Anyways, a few recent events have sparked my interest in starting a garden when the season for it comes back around. I work at an after-school program, and the kids have Garden Club every Thursday. They get so excited and tell me what they’ve been doing and even share some of their food they’ve grown with me. I like their excitement of knowing they grew the food they’re eating.

The kids love Garden Club.

Another recent event was when my friends and I went to Sky Top Apple Orchard. Oh, the apples were delicious. We plucked them off the trees and launched them into our mouths, one juicy apple after another. It felt so primeval; it was like Eden all over again, only with clothes. I really did think how satisfying it must have been for Adam and Eve to live the way they did.

Well, I’d like to start a garden. But it would help if somebody started a blog about planting a garden, for dummies. A field guide, or sorts. Then I might have some chance at success.

things that make them laugh outloud

Someone should start a blog about things that make them laugh outloud . . .

Now, in writing this title, the inner English major screamed at me for my subject-pronoun disagreement. Everyone knows that “someone” is only one person, and thus, it is inaccurate to use “them” in referring to a single person.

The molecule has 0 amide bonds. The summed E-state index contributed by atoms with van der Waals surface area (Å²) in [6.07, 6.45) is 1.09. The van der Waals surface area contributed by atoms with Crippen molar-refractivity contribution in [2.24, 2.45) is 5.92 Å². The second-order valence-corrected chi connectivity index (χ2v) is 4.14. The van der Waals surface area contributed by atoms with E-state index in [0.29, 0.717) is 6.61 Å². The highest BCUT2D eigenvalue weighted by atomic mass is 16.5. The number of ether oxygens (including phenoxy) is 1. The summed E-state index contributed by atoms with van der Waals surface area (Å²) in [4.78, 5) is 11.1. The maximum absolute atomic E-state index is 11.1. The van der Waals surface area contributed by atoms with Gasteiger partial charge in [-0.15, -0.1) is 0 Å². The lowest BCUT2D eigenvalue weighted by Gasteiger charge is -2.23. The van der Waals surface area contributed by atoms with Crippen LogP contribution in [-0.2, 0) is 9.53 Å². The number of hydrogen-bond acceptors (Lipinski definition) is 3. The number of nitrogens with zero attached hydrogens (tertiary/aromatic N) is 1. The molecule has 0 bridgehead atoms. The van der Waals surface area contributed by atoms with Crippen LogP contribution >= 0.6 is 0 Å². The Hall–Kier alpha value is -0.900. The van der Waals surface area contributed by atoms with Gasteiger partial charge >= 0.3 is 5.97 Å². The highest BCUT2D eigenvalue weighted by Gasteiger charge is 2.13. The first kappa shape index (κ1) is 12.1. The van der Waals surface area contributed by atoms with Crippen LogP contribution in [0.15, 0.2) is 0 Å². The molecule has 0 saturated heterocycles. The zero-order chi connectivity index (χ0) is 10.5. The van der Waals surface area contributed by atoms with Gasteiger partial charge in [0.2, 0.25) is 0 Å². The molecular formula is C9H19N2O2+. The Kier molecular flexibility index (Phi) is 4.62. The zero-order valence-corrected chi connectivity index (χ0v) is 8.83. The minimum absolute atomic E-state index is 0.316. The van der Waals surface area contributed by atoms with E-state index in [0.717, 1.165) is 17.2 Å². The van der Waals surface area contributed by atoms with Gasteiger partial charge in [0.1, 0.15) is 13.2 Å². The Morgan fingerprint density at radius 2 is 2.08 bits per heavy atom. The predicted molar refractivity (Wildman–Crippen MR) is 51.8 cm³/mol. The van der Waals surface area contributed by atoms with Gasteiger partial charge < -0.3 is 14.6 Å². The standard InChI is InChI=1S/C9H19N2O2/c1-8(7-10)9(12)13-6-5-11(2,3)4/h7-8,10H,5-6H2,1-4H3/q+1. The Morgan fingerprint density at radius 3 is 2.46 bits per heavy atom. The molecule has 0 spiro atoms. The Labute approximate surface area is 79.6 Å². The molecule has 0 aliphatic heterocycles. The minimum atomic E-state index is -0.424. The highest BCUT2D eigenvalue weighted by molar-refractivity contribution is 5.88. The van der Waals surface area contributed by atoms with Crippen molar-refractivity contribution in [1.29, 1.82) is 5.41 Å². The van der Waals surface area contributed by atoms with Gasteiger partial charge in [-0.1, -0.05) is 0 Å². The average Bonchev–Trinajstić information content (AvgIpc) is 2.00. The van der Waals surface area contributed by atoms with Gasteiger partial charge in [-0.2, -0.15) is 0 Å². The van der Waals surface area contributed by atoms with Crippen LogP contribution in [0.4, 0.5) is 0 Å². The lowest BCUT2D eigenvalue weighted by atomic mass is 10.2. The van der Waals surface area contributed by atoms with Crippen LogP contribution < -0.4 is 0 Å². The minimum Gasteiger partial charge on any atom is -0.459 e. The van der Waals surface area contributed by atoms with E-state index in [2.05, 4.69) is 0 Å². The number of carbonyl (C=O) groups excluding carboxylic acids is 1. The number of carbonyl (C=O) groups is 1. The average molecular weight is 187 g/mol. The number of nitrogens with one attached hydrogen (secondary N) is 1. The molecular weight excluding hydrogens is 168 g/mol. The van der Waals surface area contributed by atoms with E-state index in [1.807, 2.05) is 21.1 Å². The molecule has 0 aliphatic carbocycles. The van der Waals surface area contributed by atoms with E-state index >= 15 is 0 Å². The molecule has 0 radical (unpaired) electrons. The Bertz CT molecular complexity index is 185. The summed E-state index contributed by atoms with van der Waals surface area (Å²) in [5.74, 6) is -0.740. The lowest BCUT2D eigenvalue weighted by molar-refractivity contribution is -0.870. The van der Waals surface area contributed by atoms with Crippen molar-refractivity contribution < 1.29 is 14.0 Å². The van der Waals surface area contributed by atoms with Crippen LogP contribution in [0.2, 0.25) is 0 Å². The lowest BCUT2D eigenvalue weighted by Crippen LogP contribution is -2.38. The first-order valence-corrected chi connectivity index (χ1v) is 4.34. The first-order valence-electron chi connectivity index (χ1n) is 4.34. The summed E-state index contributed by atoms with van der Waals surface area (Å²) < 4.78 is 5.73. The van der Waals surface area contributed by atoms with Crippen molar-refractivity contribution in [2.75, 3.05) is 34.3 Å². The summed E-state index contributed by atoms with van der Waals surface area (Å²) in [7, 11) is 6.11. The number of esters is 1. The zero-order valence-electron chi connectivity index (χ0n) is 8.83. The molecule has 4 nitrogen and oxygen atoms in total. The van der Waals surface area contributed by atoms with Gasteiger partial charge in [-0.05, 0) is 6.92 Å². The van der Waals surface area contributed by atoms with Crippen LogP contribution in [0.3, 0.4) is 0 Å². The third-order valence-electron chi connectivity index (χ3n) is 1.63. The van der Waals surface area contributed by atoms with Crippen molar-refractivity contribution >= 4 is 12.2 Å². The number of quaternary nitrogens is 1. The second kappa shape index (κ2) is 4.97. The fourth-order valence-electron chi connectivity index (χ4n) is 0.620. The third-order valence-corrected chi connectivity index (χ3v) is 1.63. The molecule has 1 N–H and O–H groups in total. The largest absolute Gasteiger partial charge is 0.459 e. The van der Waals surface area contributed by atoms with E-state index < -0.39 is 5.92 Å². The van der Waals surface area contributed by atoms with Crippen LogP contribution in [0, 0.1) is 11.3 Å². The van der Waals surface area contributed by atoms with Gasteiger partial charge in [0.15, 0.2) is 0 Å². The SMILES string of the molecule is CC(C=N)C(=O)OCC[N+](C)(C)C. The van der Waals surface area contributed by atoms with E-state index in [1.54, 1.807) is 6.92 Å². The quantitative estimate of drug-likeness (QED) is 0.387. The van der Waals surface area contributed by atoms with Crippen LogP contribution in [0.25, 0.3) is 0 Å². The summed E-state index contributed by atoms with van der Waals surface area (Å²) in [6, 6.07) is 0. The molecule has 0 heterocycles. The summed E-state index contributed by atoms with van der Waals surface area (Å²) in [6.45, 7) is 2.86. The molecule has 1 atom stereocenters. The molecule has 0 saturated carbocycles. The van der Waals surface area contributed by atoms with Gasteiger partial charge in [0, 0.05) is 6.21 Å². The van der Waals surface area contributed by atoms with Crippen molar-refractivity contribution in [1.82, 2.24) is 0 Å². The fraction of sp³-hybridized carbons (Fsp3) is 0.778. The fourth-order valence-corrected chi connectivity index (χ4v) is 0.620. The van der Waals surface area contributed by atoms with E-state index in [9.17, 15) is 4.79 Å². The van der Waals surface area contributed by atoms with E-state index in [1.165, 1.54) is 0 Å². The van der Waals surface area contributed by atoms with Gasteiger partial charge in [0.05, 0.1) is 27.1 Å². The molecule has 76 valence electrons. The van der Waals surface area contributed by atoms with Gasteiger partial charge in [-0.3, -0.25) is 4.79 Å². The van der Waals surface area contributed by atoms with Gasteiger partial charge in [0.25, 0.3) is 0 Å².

But I ask you, dear reader: would you prefer my title to say “Things That Make Him or Her Laugh Outloud”? No, indeed you probably wouldn’t. I could have changed it to “Things That Make One Laugh Outloud” or “Things That Make That Person Laugh Outloud,” but it just didn’t sound right. The world’s unfair, and sometimes these grammar rules have to be broken so that we can all keep our sanity (and have nice and neat blog titles that don’t get complicated). I am sure, nonetheless, that everyone understands what I mean by saying “Things That Make Them Laugh Outloud.”

One of my roommates recently told me about her friend who would journal things that made her laugh each day. Later, when she looked back over the list, it would make her laugh again and remind her of good memories.

So, someone should do a similar thing with a blog. Perhaps it would even help them evaluate what kind of humor they have (Once you break the rule once, there’s no going back, is there?) There could even be a guide included in the blog to help readers determine what kind of humor they have, also. Hmm, what could be some categories of humor?